There is a very strong P2P community in Paris, led among others by our friends at Berty (opens new window). The community organizes a yearly in-person event to present new products, the latest updates in P2P technology and protocols, as well as meet newcomers in the space and brainstorm on the next big challenge. After a 2-year break, the festival took place physically again from the 27th of April to the 1st of May 2022. And it was a great event with more than 100 people, plenty of side discussions, and great presentations across the spectrum of P2P technologies. Well done to the organizers that made this happen!
This year, the Protocol Labs EngRes (opens new window) libp2p team joined in and had strong presence in the event - thank you! Almost two full days were allocated to libp2p’s latest updates, current and future work streams, as well as new findings on the research domain. The second day concluded with a very inspiring talk from PL’s founder and IPFS’s and libp2p’s inventor Juan Benet.
Here is the list of all libp2p talks delivered at the Paris P2P Festival, together with a brief outline and links to their recordings on YouTube.
Introduction to and State of libp2p (opens new window), Max Inden, core maintainer of libp2p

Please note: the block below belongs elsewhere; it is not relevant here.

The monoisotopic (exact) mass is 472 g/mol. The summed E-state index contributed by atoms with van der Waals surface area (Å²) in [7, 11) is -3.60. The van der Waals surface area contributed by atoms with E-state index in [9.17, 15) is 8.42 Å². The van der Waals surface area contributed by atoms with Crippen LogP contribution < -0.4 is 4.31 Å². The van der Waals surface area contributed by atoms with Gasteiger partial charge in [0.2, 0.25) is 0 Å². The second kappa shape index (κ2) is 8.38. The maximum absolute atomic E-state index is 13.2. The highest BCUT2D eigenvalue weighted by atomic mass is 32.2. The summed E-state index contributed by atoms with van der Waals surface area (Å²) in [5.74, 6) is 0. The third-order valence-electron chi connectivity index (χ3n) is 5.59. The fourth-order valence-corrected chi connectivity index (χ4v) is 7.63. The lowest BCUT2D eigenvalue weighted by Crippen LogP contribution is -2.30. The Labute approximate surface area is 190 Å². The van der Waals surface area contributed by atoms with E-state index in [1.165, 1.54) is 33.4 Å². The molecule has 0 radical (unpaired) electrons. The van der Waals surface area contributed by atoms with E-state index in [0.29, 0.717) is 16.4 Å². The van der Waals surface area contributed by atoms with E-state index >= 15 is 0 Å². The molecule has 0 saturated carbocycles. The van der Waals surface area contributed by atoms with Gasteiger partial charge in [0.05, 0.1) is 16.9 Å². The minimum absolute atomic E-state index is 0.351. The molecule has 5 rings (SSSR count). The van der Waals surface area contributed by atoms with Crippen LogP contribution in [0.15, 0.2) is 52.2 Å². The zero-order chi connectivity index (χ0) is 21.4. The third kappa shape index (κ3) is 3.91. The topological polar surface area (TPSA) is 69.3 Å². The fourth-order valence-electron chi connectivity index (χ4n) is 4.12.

Max discussed the current state of the project, went briefly through the state of the various language implementations, and took a look at the many live networks running on top of libp2p today. Finally Max covered the project roadmap for the years to come.
IPFS Network Measurements and Improvements Opportunities (opens new window), Yiannis Psaras, research scientist at Protocol Labs
Yiannis introduced a set of measurement methodologies that allow the team to uncover the characteristics and interactions that take place in the public IPFS network between peers. After a big measurement campaign, we revealed presence of IPFS peers in more than 2700 Autonomous Systems and 152 countries, the majority of which operate outside large central cloud providers like Amazon or Azure. The team evaluated the performance of IPFS, showing that both publication and retrieval delays are acceptable for a wide range of use cases.